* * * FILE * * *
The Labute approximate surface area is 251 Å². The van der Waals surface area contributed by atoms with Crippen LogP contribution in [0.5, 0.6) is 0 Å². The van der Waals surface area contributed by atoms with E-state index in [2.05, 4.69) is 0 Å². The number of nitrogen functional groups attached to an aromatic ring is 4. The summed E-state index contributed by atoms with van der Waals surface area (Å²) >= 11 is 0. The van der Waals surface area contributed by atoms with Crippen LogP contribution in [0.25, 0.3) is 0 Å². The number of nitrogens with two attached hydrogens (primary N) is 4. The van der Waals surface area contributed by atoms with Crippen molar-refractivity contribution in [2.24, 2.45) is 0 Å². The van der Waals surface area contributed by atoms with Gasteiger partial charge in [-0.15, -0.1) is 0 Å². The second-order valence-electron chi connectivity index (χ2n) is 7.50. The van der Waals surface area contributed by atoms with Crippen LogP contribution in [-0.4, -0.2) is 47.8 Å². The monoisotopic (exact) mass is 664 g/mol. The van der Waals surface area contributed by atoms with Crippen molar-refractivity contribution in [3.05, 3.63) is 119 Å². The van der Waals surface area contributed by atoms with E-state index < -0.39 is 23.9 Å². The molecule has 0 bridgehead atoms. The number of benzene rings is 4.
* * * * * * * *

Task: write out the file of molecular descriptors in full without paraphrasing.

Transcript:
The Labute approximate surface area is 251 Å². The van der Waals surface area contributed by atoms with Crippen LogP contribution in [0.5, 0.6) is 0 Å². The van der Waals surface area contributed by atoms with E-state index in [2.05, 4.69) is 0 Å². The number of nitrogen functional groups attached to an aromatic ring is 4. The summed E-state index contributed by atoms with van der Waals surface area (Å²) >= 11 is 0. The van der Waals surface area contributed by atoms with Crippen LogP contribution in [0.25, 0.3) is 0 Å². The number of nitrogens with two attached hydrogens (primary N) is 4. The van der Waals surface area contributed by atoms with Crippen molar-refractivity contribution in [2.24, 2.45) is 0 Å². The van der Waals surface area contributed by atoms with Gasteiger partial charge in [-0.15, -0.1) is 0 Å². The second-order valence-electron chi connectivity index (χ2n) is 7.50. The van der Waals surface area contributed by atoms with Crippen LogP contribution in [-0.4, -0.2) is 47.8 Å². The monoisotopic (exact) mass is 664 g/mol. The van der Waals surface area contributed by atoms with Crippen molar-refractivity contribution in [3.05, 3.63) is 119 Å². The van der Waals surface area contributed by atoms with E-state index < -0.39 is 23.9 Å². The molecule has 0 bridgehead atoms. The number of benzene rings is 4.